6. Hardcoaler

    Hardcoaler TrainBoard Member

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    Jim, does your 1/4" plywood fit snugly in the channels/dadoes that you cut? In working with 1/4" in previous projects, I found that what I bought was like most current ply products -- it's undersized and will be a tad loose in a 1/4" channel. I have a dado set for my table saw, but can go no less than 1/4". I'm not building a layout of standard modules, but am engineering things so that my two tables can be separated and as importantly, I want to lessen weight and 1/4" ply might help with that.

    I see that Rockler offers a 15/64" router bit to address this problem, so I guess I could go that route if I must. Thank you.

    http://www.rockler.com/undersized-router-bits-1-4-inch-shank
     
  7. MK

    MK TrainBoard Member

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    Don't use a dado blade. Just make two (possibly three) cuts with a standard blade staying within the two lines. Yes, it'll be more work and it'll depend on how good you are in "staying inside the line". :)
     
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  8. BoxcabE50

    BoxcabE50 Staff Member TrainBoard Supporter

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    Your aerial view in Post #1 is very helpful for envisioning the whole assembly. :)
     
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  9. Jim Wiggin

    Jim Wiggin Staff Member TrainBoard Supporter

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    I found that the Baltic Birch I picked up is exactly 1/4-inch thick so after I have slid the mark under the table saw at about three passes, my joint is fairly snug. Also I’m using those corner frame clamps you see above. I picked these up at Menards for about $8.00 each. A steal when you consider it helps make the joints strong and square.
     
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  10. Jim Wiggin

    Jim Wiggin Staff Member TrainBoard Supporter

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    Bingo.
     
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  11. Jim Wiggin

    Jim Wiggin Staff Member TrainBoard Supporter

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    Thanks Ken. This is the current Galesburg City Job. So far it has been to Trainfest twice, the Ohio N Scale Weekend twice and what we call Homecoming, Galesburg Railroad Days, three times. 2.0 will be basically the same track but with improvements.
     
  12. Hardcoaler

    Hardcoaler TrainBoard Member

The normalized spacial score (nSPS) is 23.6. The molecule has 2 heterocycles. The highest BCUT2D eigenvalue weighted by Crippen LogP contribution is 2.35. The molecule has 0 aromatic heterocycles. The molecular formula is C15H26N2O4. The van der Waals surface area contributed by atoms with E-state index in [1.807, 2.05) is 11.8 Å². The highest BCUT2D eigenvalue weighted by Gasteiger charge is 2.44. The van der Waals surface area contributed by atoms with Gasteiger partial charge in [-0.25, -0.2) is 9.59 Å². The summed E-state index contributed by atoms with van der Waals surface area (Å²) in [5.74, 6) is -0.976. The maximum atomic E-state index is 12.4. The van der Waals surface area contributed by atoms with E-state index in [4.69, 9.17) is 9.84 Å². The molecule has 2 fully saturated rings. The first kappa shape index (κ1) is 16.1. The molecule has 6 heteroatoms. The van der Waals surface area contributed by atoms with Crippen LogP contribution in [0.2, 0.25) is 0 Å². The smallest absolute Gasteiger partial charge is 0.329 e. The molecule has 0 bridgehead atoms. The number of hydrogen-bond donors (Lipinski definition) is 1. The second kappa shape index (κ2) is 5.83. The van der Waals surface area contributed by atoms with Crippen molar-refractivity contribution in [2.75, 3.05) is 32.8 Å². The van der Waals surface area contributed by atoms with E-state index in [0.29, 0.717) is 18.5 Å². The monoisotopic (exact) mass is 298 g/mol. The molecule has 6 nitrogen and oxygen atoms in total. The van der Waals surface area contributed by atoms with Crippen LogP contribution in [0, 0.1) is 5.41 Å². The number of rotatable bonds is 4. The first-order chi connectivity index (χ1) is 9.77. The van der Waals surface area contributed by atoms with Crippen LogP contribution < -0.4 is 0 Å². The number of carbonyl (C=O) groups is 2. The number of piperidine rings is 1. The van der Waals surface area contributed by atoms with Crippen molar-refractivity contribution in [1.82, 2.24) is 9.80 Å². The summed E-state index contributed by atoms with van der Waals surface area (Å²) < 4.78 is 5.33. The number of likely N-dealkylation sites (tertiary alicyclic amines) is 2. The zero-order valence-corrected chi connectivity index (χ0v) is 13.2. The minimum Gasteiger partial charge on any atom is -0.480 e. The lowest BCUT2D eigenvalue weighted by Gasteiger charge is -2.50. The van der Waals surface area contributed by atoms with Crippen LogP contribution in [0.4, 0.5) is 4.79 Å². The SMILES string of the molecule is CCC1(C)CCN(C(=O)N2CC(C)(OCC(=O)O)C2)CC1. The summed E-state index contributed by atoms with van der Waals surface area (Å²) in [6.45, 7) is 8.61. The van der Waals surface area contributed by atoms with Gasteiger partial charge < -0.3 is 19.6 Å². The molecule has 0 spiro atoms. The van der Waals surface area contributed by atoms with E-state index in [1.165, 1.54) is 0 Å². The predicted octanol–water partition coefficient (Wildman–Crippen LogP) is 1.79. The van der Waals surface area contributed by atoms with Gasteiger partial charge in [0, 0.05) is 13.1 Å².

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    AH ha -- excellent idea to not use the dado blade for the 1/4" ply. I'll not have to spend money on a router bit.

    I tend to overplan layout detail, but it pays dividends. Better for me to work out this issue now than to run good lumber later! (y) Thanks y'all.
     
  13. MK

    MK TrainBoard Member

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    Sorry for the slight drift. :D I made my own locomotive display/storage case as a decorative piece. I used a standard 12" table saw blade (good one like Freud) and make the necessary channels for the sliding plexiglass doors and the "tracks". At first I was going to glue down tracks but why the extra expense when I can cut my own groves for the wheels to fit in? ;) I think it looks cleaner too.

    [​IMG]

    [​IMG]

    [​IMG]

    [​IMG]
     
  14. vince p

    vince p TrainBoard Member

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    Nice looking woodwork
     
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  15. MK

    MK TrainBoard Member

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    Thanks! Just a table saw (big one with 12" blade). :)
     
  16. Jim Wiggin

    Jim Wiggin Staff Member TrainBoard Supporter

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    Nice work! Part of my redesign of the City Job was spending at least a good month of research, mainly on YouTube on wood working. YouTube is actually more then just cat videos and a wealth of good information. The Baltic Birch is not cheap, so I wanted every cut to count. If I ever had a doubt, a scrap piece of ply was used and tested first.

    Up next is the leg assembly, how I designed the legs to be light, portable and warp free. I’ll post this in the next few days as I get images together.

    Thanks for watching and stay tuned.....
     
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  17. Bill Denton

    Bill Denton TrainBoard Supporter

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    Excellent thread Jim !
     
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  18. Joe D'Amato

    Joe D'Amato TrainBoard Member

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    loving the ideas here
     
  19. Joe D'Amato

    Joe D'Amato TrainBoard Member

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    Its in your garage. LOL
     
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  20. bremner

    bremner Staff Member

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    true